CRASH REPLACEMENT

In addition to our warranty, all Transition Bikes frames are covered for life under our “Crash Replacement Policy” to the original registered owner. If for any reason (and we do mean “any” reason) you should find yourself with a broken frame, you may send us the broken frame section and we will replace it at a cost well below retail. You are responsible for all shipping costs to get the frame to and from Transition Bikes.

Which is just one more reason I fully love Transition Bikes!

The good news is, while I’m going through the motions, the very lovely Bob M has offer me the “long term loan” of his Transition Scout which I’ve ridden a couple of times in the past.

Transition’s Scout is IMHO a Bandit in all but name (but with the added benefit of GiddyUp suspension) and will very much satisfy my Transition urges while my Bandit’s frame shenanigans are resolved.

So for the moment, as Bob is fond of saying, where there is a problem there is always a solution!

 

Transitioning to a 29er

So Matt W has abandoned me. Yep, he’s only gone and bought himself a 29er, abandoning me to be the only Bandit 650b rider… *sniff*.

Anyway, emotional abandonment aside, yes it’s true, after a number of months of making general “You know what, I think I’d quite like to ride a 29er” noises Matt has finally sold his trusty Transition Bandit 650b.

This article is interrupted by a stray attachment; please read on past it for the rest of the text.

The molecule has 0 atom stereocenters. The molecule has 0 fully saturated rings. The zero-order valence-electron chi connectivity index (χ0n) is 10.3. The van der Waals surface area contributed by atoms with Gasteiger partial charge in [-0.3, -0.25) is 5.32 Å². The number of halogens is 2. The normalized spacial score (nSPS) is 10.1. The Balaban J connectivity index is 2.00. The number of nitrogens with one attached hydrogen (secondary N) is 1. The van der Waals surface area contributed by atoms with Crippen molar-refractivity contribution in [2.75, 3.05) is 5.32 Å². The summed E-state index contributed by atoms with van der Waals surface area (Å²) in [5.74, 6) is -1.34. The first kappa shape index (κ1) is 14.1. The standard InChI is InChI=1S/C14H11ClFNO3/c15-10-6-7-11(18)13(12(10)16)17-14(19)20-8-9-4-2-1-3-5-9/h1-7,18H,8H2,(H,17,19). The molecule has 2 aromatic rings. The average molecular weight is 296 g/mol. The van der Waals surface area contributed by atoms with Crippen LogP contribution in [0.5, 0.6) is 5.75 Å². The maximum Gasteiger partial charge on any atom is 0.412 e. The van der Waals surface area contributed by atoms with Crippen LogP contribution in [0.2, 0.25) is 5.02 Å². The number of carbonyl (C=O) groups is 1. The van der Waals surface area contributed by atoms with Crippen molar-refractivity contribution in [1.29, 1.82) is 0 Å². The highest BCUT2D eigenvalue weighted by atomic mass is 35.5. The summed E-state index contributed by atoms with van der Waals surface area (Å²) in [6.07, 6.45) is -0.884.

However, Matt’s choice of new bike is quite interesting as he is replacing it with the shorter travel but no less infinitely capable Transition Smuggler. David D has ridden one for over a year now and is, well, “smitten” I guess is the best word I can use.

The bike is fast, fast oh so VERY fast on the trail and despite it’s shorter overall bounce (130mm at the front and 115mm at the rear) has certainly handled everything the Surrey Hills can throw at it as well as Morzine/Les Gets during last years trip. And as Mr D put it himself, the Smuggler has “scared the crap out of him” on more that one occasion in it’s urgency to head down the trail just as fast as momentum can support.

So the big question is how is Matt going to handle the “Transition” (ho ho ho) from 650b to 29er and how indeed will it affect his riding? I’m hoping Matt can find the time to write some words on the differences both for and against and I’ll post them here.

To be fair, I suspect the change will be fairly easy for Matt to handle because he already owns a 29er – a Transition Covert, which he lovingly built up last year. Consequently the rides that Matt has put in on the Covert (which is a fantastic trail beast of a bike) have firmed his opinion that he has a leg very firmly in the big hoop camp.

The thing I can’t wait to see is what he does with this frame because to put it mildly Mr W is somewhat famous (infamous??) for his “perfectly bling” bikes. Let’s not forget, he is the only bloke I know with balls big enough to take an angle grinder to a brand new bike frame to remove a front mech mounting bracket because “it looked ugly”.

Perfectionist? Yes. Crazy as a box of frogs? Undoubtedly. Transition 29er rider? Apparently so…

 

 Transition takes the Alps: Bandit, Scout and Smuggler

Well, we’re partly through the weekend of Morzine 2016. Two awesome days in and we’re all having a major blast. So while I sit here basking in glory and sun (in the hot tub) with a well earned beer, I thought I’d post some feedback on how the collective Transitions are handling the trails this year.

We have four Transition Bikes in attendance at Morzine 2016: two 650b Transition Bandits, a 650b Transition Scout and a new and shiny 29er Transition Smuggler.